The herpes simplex virus causes sores in and outside of the mouth, in the genital areas, as well as other parts of the body. A sign of eruption is a tingling sensation followed by blisters that eventually crust over and disappear. The virus lives in nerve cells, protected from immune-system defenses, and remains dormant most of the time for life. The virus is contracted by skin to skin contact. Triggers that can cause an outbreak are fatigue, viral infections, sunlight, menstruation, and stress. In some people, foods high in the amino acid arginine can bring about an eruption; the highest amounts are found in chocolate, nuts, and gelatin. To test for sensitivity to arginine, eat a handful of nuts or chocolate and see if there is a reaction overnight.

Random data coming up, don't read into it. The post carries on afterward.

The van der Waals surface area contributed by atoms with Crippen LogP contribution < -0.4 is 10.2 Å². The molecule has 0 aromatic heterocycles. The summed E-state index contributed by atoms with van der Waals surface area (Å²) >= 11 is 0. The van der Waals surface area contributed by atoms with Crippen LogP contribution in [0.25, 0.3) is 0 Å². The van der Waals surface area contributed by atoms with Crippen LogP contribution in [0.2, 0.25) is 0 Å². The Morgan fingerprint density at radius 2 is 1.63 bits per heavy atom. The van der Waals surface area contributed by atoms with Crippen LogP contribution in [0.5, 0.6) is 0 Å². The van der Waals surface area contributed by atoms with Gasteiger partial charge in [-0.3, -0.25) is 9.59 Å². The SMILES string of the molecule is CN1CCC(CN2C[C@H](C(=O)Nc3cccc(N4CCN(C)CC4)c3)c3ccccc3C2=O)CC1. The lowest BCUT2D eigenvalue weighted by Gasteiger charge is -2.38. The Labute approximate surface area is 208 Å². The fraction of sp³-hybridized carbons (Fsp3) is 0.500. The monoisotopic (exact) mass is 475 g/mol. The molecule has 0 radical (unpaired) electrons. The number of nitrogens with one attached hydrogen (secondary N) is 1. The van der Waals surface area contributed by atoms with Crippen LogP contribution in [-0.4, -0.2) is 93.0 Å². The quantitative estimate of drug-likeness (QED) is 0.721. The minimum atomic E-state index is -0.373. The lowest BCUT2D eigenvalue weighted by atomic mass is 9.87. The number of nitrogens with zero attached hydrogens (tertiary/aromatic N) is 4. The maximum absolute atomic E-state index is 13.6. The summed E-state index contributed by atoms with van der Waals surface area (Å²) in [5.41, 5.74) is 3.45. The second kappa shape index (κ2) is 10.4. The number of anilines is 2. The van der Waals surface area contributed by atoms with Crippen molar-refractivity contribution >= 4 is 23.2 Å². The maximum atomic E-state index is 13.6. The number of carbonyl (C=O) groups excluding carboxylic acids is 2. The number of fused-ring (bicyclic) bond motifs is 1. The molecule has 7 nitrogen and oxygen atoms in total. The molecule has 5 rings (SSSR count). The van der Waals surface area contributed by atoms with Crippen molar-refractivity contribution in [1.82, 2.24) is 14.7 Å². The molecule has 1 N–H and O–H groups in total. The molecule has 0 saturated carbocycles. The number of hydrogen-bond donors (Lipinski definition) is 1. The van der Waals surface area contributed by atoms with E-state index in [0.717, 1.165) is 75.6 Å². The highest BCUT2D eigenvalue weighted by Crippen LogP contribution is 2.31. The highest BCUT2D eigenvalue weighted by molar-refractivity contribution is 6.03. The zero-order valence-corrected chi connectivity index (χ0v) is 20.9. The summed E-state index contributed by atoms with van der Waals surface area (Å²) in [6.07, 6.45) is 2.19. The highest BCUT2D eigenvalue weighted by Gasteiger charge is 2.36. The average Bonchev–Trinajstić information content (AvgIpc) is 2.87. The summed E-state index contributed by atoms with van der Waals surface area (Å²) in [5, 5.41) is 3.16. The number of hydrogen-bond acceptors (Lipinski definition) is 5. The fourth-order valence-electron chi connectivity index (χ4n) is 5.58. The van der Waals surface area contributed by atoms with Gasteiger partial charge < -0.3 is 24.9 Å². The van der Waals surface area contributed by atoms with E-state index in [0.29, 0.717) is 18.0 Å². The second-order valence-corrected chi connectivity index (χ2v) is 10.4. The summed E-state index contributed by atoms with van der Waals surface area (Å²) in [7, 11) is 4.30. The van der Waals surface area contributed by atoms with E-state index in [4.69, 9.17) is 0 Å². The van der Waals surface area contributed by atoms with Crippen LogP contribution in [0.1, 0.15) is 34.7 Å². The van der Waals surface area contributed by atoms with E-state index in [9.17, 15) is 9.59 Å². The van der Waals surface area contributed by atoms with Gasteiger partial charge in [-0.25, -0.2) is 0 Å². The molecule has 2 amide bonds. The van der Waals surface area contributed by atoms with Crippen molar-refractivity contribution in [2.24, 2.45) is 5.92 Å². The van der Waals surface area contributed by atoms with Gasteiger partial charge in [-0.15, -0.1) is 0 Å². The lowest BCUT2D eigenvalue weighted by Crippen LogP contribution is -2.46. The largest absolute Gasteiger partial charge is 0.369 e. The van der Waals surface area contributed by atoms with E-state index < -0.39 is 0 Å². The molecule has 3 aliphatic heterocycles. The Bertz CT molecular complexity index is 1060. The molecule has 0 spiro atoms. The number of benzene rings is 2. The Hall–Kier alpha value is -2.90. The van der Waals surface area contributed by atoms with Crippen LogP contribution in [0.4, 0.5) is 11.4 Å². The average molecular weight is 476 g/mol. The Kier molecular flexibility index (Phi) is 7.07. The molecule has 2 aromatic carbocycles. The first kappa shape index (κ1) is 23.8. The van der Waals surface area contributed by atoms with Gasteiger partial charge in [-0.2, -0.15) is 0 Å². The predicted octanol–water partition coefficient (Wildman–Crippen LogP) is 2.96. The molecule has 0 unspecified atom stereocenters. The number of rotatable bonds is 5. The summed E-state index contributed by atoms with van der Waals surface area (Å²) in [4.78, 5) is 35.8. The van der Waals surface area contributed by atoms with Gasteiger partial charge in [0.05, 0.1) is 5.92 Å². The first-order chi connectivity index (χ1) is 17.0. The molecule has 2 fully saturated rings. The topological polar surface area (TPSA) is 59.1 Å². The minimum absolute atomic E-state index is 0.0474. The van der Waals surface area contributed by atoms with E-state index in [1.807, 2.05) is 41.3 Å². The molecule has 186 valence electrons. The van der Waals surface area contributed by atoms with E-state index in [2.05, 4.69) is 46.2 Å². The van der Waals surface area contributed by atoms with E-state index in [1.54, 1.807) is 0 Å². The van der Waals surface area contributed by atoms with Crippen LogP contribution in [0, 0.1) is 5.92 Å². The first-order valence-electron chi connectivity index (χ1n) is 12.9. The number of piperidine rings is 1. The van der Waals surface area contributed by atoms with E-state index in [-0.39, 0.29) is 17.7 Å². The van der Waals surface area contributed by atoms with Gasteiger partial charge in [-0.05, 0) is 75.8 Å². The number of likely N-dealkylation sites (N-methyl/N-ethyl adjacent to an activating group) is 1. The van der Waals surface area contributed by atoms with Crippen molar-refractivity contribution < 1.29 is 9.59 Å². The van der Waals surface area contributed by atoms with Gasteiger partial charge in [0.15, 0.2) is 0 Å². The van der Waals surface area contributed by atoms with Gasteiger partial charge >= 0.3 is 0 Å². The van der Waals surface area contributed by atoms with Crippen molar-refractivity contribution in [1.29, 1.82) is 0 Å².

Shingles or herpes zoster, which is the same virus that causes chicken pox, is characterized by a painful rash usually on one side of the body. Nerve pain, called postherpetic neuralgia, may persist after the rash has disappeared and can be helped by 1200 to 1600 IU vitamin E orally and 30 IU applied topically; and by intramuscular injections of Vitamin B12. Intramuscular injections of 100 mg three times weekly of adenosine monophosphate, a naturally occurring compound in the body, can accelerate healing of shingles, reduce pain, and may prevent postherpetic neuralgia. Capsaicin containing cream from red pepper applied topically can help relieve pain.
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